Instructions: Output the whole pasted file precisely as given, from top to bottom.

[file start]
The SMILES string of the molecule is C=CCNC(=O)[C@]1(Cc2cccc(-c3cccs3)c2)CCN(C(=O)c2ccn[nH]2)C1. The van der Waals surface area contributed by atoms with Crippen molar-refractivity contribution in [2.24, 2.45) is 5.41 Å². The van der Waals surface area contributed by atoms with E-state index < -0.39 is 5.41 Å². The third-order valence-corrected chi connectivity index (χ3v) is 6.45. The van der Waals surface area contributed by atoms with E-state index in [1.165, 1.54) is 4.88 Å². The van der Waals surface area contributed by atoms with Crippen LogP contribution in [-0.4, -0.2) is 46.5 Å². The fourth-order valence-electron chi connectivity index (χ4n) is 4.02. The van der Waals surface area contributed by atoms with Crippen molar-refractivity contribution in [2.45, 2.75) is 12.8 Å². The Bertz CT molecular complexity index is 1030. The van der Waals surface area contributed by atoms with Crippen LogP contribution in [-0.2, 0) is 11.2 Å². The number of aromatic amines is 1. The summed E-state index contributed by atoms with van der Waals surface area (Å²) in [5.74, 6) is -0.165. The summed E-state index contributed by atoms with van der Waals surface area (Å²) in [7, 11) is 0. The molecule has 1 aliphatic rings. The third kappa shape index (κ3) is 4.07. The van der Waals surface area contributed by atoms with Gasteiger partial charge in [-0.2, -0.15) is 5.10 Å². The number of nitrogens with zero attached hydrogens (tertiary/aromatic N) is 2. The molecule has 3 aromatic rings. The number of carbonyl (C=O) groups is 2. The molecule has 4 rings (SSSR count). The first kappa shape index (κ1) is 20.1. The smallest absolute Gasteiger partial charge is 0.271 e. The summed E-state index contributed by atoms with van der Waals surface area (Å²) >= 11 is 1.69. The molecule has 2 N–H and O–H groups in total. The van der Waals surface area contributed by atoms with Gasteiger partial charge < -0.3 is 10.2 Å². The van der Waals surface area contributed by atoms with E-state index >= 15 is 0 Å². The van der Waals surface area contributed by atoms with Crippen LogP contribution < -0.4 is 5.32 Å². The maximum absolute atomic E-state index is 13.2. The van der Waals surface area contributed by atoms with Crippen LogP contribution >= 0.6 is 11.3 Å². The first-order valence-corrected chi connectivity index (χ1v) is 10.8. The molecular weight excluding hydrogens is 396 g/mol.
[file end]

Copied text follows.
The SMILES string of the molecule is C=CCNC(=O)[C@]1(Cc2cccc(-c3cccs3)c2)CCN(C(=O)c2ccn[nH]2)C1. The van der Waals surface area contributed by atoms with Crippen molar-refractivity contribution in [2.24, 2.45) is 5.41 Å². The van der Waals surface area contributed by atoms with E-state index < -0.39 is 5.41 Å². The third-order valence-corrected chi connectivity index (χ3v) is 6.45. The van der Waals surface area contributed by atoms with E-state index in [1.165, 1.54) is 4.88 Å². The van der Waals surface area contributed by atoms with Crippen LogP contribution in [-0.4, -0.2) is 46.5 Å². The fourth-order valence-electron chi connectivity index (χ4n) is 4.02. The van der Waals surface area contributed by atoms with Crippen molar-refractivity contribution in [2.45, 2.75) is 12.8 Å². The Bertz CT molecular complexity index is 1030. The van der Waals surface area contributed by atoms with Crippen LogP contribution in [-0.2, 0) is 11.2 Å². The number of aromatic amines is 1. The summed E-state index contributed by atoms with van der Waals surface area (Å²) in [5.74, 6) is -0.165. The summed E-state index contributed by atoms with van der Waals surface area (Å²) in [7, 11) is 0. The molecule has 1 aliphatic rings. The third kappa shape index (κ3) is 4.07. The van der Waals surface area contributed by atoms with Gasteiger partial charge in [-0.2, -0.15) is 5.10 Å². The number of nitrogens with zero attached hydrogens (tertiary/aromatic N) is 2. The molecule has 3 aromatic rings. The number of carbonyl (C=O) groups is 2. The molecule has 4 rings (SSSR count). The first kappa shape index (κ1) is 20.1. The smallest absolute Gasteiger partial charge is 0.271 e. The summed E-state index contributed by atoms with van der Waals surface area (Å²) >= 11 is 1.69. The molecule has 2 N–H and O–H groups in total. The van der Waals surface area contributed by atoms with Gasteiger partial charge < -0.3 is 10.2 Å². The van der Waals surface area contributed by atoms with E-state index >= 15 is 0 Å². The van der Waals surface area contributed by atoms with Crippen LogP contribution < -0.4 is 5.32 Å². The maximum absolute atomic E-state index is 13.2. The van der Waals surface area contributed by atoms with Crippen LogP contribution >= 0.6 is 11.3 Å². The first-order valence-corrected chi connectivity index (χ1v) is 10.8. The molecular weight excluding hydrogens is 396 g/mol.